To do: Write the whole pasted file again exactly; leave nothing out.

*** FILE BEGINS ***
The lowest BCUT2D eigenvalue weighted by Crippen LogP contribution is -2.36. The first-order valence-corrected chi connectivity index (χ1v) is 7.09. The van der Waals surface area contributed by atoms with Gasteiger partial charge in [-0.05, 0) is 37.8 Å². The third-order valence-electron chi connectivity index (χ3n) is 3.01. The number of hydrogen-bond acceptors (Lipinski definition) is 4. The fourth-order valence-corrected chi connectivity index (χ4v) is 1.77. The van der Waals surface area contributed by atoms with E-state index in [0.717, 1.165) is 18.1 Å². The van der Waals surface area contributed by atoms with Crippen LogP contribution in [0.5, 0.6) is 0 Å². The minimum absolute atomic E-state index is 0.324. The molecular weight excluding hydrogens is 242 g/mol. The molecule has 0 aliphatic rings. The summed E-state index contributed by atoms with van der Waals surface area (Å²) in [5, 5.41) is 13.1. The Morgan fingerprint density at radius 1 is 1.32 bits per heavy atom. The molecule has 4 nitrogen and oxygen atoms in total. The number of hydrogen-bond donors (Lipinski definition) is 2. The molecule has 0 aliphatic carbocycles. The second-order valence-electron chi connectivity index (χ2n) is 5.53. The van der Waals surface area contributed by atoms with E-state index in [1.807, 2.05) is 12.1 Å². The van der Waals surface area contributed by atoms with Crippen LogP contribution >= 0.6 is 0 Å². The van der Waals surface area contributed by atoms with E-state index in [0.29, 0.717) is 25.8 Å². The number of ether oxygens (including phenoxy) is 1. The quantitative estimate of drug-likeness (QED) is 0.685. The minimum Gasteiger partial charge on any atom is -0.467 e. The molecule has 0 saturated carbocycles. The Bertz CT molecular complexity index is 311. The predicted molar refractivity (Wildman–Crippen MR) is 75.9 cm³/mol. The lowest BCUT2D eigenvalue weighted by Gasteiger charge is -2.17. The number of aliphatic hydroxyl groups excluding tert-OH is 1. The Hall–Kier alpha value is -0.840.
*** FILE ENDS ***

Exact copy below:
The lowest BCUT2D eigenvalue weighted by Crippen LogP contribution is -2.36. The first-order valence-corrected chi connectivity index (χ1v) is 7.09. The van der Waals surface area contributed by atoms with Gasteiger partial charge in [-0.05, 0) is 37.8 Å². The third-order valence-electron chi connectivity index (χ3n) is 3.01. The number of hydrogen-bond acceptors (Lipinski definition) is 4. The fourth-order valence-corrected chi connectivity index (χ4v) is 1.77. The van der Waals surface area contributed by atoms with E-state index in [0.717, 1.165) is 18.1 Å². The van der Waals surface area contributed by atoms with Crippen LogP contribution in [0.5, 0.6) is 0 Å². The minimum absolute atomic E-state index is 0.324. The molecular weight excluding hydrogens is 242 g/mol. The molecule has 0 aliphatic rings. The summed E-state index contributed by atoms with van der Waals surface area (Å²) in [5, 5.41) is 13.1. The Morgan fingerprint density at radius 1 is 1.32 bits per heavy atom. The molecule has 4 nitrogen and oxygen atoms in total. The number of hydrogen-bond donors (Lipinski definition) is 2. The molecule has 0 aliphatic carbocycles. The second-order valence-electron chi connectivity index (χ2n) is 5.53. The van der Waals surface area contributed by atoms with E-state index in [1.807, 2.05) is 12.1 Å². The van der Waals surface area contributed by atoms with Crippen LogP contribution >= 0.6 is 0 Å². The van der Waals surface area contributed by atoms with E-state index in [0.29, 0.717) is 25.8 Å². The number of ether oxygens (including phenoxy) is 1. The quantitative estimate of drug-likeness (QED) is 0.685. The minimum Gasteiger partial charge on any atom is -0.467 e. The molecule has 0 saturated carbocycles. The Bertz CT molecular complexity index is 311. The predicted molar refractivity (Wildman–Crippen MR) is 75.9 cm³/mol. The lowest BCUT2D eigenvalue weighted by Gasteiger charge is -2.17. The number of aliphatic hydroxyl groups excluding tert-OH is 1. The Hall–Kier alpha value is -0.840.